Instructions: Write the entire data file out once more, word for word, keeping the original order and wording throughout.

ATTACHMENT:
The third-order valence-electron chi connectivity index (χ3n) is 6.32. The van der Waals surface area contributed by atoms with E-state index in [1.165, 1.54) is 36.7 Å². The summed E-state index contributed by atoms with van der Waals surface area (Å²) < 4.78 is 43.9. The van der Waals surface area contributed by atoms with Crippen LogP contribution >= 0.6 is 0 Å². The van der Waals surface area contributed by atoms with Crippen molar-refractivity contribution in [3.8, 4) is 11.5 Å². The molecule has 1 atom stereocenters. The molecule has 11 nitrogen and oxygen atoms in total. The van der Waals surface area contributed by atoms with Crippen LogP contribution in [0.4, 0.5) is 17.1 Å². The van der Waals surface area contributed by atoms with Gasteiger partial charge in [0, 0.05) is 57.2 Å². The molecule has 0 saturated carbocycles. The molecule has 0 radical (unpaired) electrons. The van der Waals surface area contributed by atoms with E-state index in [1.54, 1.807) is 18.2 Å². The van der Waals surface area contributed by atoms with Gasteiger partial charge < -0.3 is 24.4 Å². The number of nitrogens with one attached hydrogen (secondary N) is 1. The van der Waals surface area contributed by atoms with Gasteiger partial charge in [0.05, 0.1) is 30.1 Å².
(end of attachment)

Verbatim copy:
The third-order valence-electron chi connectivity index (χ3n) is 6.32. The van der Waals surface area contributed by atoms with E-state index in [1.165, 1.54) is 36.7 Å². The summed E-state index contributed by atoms with van der Waals surface area (Å²) < 4.78 is 43.9. The van der Waals surface area contributed by atoms with Crippen LogP contribution >= 0.6 is 0 Å². The van der Waals surface area contributed by atoms with Crippen molar-refractivity contribution in [3.8, 4) is 11.5 Å². The molecule has 1 atom stereocenters. The molecule has 11 nitrogen and oxygen atoms in total. The van der Waals surface area contributed by atoms with Crippen LogP contribution in [0.4, 0.5) is 17.1 Å². The van der Waals surface area contributed by atoms with Gasteiger partial charge in [0, 0.05) is 57.2 Å². The molecule has 0 saturated carbocycles. The molecule has 0 radical (unpaired) electrons. The van der Waals surface area contributed by atoms with E-state index in [1.54, 1.807) is 18.2 Å². The van der Waals surface area contributed by atoms with Gasteiger partial charge < -0.3 is 24.4 Å². The number of nitrogens with one attached hydrogen (secondary N) is 1. The van der Waals surface area contributed by atoms with Gasteiger partial charge in [0.05, 0.1) is 30.1 Å².